On its cover, the recently released book Digital Moviemaking: The Filmmaker’s Guide to the 21st Century is described as “A Butt-Kicking, Pixel Twisting Vision of the Digital Future and How to Make Your Next Movie on Your Credit Card.”
Such a bold, brash manifesto requires a stalwart champion. It finds one in the personage of Mr. Ken Lee, a recent emigre to Seattle who is Vice President of the book’s publisher, Michael Wiese Productions.
MWP specializes in publishing books about the movie trade and has turned out many bestsellers in several categories of moviemaking, including directing, writing, producing, budgeting and financing a film project (see book roster at end of article). They also have a highly-respected seminar program. Ken recently finished an extensive seminar series for Northwest filmmakers at the Henry Museum. We talked to him about Digital Moviemaking and exactly how butt-kicking and pixel twisting was its future in Seattle, his new home.–LS
Seattle24x7: Ken, what brought you to Seattle from Hollywood?
Lee: Number one, this is a place I chose to settle down and live. I love the way of life here. Secondly, in my job at Michael Wiese Productions, I wanted to connect with the film-making community in Seattle. I did that in a number of ways. We were a sponsor of the Seattle Film Festival this year where I met and got to know all the principals of the other media organizations including the Seattle Film Institute, WigglyWorld, the Washington State Film commission, 911 Media Arts and Cinema Seattle. We launched our independent filmmaking seminar in November.
Seattle24x7: Tell us about your company.
Lee: Michael Wiese Productions is a publishing and communications company that specializes in filmmaking. One major area we’re involved in is book publishing, which is one mechanism to get the word out there that filmmaking is part art and part business. If you want to learn how to direct, write, price, budget, finance, we’ve got the best selling books in the world in those categories.
Seattle24x7: Your company’s new book is titled Digital Moviemaking. After reading it, I felt as if almost anyone could go out and produce a digital movie.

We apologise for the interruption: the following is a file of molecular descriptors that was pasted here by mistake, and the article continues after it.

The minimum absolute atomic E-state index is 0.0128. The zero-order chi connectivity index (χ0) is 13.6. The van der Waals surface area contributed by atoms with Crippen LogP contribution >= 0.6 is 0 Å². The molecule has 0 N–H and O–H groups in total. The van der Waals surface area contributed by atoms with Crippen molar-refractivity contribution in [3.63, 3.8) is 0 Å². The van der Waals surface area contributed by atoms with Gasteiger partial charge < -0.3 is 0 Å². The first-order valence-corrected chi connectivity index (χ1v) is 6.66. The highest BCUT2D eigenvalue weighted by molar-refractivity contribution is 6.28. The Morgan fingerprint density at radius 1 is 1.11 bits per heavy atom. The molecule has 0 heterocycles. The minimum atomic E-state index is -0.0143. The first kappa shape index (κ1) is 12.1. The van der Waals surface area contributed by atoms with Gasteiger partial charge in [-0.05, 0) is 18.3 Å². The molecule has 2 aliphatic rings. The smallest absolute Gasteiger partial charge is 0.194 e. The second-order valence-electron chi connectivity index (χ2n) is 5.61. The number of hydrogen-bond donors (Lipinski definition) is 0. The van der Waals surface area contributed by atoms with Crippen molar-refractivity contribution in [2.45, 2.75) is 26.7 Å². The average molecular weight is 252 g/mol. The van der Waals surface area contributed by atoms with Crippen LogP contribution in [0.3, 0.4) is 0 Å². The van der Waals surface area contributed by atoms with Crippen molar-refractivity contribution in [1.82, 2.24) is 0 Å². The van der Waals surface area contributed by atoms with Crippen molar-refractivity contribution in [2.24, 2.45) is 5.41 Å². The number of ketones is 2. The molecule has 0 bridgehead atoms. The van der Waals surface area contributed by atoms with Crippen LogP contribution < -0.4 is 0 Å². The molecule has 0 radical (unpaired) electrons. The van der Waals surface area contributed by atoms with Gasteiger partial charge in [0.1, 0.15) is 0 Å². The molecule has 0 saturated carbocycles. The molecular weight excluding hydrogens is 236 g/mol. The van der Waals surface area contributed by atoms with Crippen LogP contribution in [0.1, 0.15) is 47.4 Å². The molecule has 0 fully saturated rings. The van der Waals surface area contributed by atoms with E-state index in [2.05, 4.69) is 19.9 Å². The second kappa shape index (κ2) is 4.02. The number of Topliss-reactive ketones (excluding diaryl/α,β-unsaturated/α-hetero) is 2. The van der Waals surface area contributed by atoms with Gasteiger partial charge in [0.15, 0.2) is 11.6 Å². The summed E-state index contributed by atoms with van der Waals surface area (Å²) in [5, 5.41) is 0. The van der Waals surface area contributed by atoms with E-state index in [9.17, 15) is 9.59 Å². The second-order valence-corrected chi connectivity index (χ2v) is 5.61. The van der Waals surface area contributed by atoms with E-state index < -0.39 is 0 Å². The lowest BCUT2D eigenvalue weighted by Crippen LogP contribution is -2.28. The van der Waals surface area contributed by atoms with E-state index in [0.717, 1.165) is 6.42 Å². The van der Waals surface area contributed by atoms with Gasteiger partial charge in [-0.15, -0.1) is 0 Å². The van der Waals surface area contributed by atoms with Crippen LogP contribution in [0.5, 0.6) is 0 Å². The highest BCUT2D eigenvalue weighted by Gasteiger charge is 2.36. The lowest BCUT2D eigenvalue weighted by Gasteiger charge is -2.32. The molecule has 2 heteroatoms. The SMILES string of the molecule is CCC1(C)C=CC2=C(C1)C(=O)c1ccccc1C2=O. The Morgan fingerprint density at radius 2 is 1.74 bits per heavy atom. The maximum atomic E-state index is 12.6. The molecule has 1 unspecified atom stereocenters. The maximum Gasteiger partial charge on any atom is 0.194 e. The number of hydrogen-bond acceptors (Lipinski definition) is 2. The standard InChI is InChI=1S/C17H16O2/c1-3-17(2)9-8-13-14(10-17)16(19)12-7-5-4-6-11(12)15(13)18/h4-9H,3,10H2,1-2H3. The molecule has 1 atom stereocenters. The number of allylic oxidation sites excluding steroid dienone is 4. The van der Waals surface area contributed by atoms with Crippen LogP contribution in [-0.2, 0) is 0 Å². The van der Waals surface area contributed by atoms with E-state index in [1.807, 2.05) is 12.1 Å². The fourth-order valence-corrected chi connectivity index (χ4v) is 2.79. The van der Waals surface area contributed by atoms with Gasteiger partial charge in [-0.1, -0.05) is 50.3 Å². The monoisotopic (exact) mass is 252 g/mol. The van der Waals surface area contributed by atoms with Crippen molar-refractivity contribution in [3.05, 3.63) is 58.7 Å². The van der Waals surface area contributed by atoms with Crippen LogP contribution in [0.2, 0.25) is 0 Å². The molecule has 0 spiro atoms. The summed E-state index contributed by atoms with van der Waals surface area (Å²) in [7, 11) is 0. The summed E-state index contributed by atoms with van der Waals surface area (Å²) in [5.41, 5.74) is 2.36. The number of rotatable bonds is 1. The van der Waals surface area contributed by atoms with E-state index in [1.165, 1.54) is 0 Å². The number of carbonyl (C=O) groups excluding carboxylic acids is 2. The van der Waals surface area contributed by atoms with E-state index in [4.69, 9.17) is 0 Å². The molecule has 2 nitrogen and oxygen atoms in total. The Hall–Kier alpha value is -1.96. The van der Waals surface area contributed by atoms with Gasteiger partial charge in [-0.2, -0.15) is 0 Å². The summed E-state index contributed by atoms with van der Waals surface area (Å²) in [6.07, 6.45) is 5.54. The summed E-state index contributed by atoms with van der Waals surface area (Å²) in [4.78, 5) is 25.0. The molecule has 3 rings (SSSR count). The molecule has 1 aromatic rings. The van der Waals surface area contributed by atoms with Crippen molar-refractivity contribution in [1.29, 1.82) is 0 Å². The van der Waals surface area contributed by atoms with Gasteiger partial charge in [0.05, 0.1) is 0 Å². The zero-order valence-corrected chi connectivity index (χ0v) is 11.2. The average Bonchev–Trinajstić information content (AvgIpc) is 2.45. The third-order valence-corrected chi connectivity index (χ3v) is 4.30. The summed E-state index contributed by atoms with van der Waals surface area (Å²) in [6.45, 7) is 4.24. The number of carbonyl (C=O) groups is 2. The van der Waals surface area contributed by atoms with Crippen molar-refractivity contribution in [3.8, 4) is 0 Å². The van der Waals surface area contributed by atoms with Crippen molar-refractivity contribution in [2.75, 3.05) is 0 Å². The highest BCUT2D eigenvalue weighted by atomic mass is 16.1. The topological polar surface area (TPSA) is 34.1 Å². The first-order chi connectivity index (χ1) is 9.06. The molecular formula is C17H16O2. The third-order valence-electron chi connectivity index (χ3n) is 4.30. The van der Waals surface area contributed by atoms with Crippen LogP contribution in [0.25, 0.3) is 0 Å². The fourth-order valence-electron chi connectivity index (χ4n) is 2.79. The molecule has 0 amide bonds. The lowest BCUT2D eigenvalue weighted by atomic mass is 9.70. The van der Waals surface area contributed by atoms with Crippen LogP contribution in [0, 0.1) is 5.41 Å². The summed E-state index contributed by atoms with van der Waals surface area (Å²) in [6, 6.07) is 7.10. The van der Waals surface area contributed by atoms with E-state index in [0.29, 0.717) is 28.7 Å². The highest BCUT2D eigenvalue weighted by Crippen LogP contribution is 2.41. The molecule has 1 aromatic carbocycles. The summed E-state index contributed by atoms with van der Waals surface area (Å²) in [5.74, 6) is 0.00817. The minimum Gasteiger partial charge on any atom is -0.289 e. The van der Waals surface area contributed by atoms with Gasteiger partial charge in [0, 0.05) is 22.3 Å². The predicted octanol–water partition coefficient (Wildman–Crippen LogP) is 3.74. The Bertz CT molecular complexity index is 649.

Ken Lee: We released it just before Christmas because of the explosion of interest in digital video cameras. If you read the book and can obtain the proper hardware and software, you realize that for a relatively small investment, you can do extraordinary things. You may be aware right now that dozens of filmmakers are making shorts and then posting them or selling them online. Many are doing deals with a variety of different websites such as AtomFilms and Mediatrip.com. A recent short called “George Lucas in Love” got an enormous amount of attention. They put it on Amazon.com and it sold tens of thousands of units.
Seattle24x7: Your company has a Star Wars connection, doesn’t it?
Lee: Michael Wiese produced the short, and our company marketed the ultimate Star Wars parody, which was “Hardware Wars.” It sold 200,000 copies. The effects were enhanced in the 1997 version. We worked with some of the top digital effects pros in the industry to create the Hardware Wars: Special Edition.
Seattle24x7: How is digital technology changing the process by which movies get made?
Lee: There are cost factors, of course, but also speed and mobility. For example, there are a number of feature films, which are able to utilize a lot of digital video cameras shooting simultaneously in multiple sets, because it’s affordable. You can pick up the camera and move it instantaneously. That’s the acquisition mode.
Then you enter the whole realm of editing digital video which gives you enormous flexibility and opportunities to shape things and change things and have multiple passes at it. And finally, you have the delivery mechanism — you can stream the finished work online. So digital technology affects the entire process. And by so doing, it also affects the creative process going on at the front end. When a writer and a producer sit down and start developing a project, usually the writer is thinking in terms of story and content and beats and characters. The producer is thinking about cost and speed, and the number of shooting days, and the number of editing days and so forth. Digital technology afford both of them extraordinary flexibility and versatility.
What digital technology implies for Seattle is that this market could explode in a very short period of time because you have a lot of people here who understand the technology, a lot of money here, and with more infusion of interest, and cash, and enthusiasm about this particular marriage of technology and story content, you have a real opportunity here for producing really unique projects.
Seattle24x7: How is Seattle’s digital-video community perceived by Hollywood?